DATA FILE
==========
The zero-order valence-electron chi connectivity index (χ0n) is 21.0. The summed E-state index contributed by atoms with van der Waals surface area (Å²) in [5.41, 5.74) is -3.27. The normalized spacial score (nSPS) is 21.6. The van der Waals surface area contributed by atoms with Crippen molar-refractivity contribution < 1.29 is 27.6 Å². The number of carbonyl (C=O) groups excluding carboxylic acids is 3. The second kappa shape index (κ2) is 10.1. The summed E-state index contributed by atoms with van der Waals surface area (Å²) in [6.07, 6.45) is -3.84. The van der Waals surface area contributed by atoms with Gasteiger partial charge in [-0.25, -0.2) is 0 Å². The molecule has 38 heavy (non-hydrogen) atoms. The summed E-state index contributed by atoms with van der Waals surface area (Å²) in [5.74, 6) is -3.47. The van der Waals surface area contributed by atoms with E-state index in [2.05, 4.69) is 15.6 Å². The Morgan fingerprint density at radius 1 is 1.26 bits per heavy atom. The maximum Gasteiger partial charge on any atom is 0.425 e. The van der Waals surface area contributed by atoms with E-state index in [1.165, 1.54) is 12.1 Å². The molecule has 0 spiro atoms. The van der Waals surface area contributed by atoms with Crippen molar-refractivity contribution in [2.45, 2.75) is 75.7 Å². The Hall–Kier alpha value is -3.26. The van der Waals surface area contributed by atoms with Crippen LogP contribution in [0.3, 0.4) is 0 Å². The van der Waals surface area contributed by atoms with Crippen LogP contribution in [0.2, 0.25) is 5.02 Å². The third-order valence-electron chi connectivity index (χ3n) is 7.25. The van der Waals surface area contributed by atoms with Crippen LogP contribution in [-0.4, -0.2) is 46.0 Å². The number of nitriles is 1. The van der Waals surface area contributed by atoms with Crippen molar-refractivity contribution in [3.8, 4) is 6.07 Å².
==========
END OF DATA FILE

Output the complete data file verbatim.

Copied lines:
The zero-order valence-electron chi connectivity index (χ0n) is 21.0. The summed E-state index contributed by atoms with van der Waals surface area (Å²) in [5.41, 5.74) is -3.27. The normalized spacial score (nSPS) is 21.6. The van der Waals surface area contributed by atoms with Crippen molar-refractivity contribution < 1.29 is 27.6 Å². The number of carbonyl (C=O) groups excluding carboxylic acids is 3. The second kappa shape index (κ2) is 10.1. The summed E-state index contributed by atoms with van der Waals surface area (Å²) in [6.07, 6.45) is -3.84. The van der Waals surface area contributed by atoms with Gasteiger partial charge in [-0.25, -0.2) is 0 Å². The molecule has 38 heavy (non-hydrogen) atoms. The summed E-state index contributed by atoms with van der Waals surface area (Å²) in [5.74, 6) is -3.47. The van der Waals surface area contributed by atoms with E-state index in [2.05, 4.69) is 15.6 Å². The Morgan fingerprint density at radius 1 is 1.26 bits per heavy atom. The maximum Gasteiger partial charge on any atom is 0.425 e. The van der Waals surface area contributed by atoms with E-state index in [1.165, 1.54) is 12.1 Å². The molecule has 0 spiro atoms. The van der Waals surface area contributed by atoms with Crippen molar-refractivity contribution in [2.45, 2.75) is 75.7 Å². The Hall–Kier alpha value is -3.26. The van der Waals surface area contributed by atoms with Crippen LogP contribution in [0.3, 0.4) is 0 Å². The van der Waals surface area contributed by atoms with Crippen LogP contribution in [0.2, 0.25) is 5.02 Å². The third-order valence-electron chi connectivity index (χ3n) is 7.25. The van der Waals surface area contributed by atoms with Crippen LogP contribution in [-0.4, -0.2) is 46.0 Å². The number of nitriles is 1. The van der Waals surface area contributed by atoms with Crippen molar-refractivity contribution in [3.8, 4) is 6.07 Å².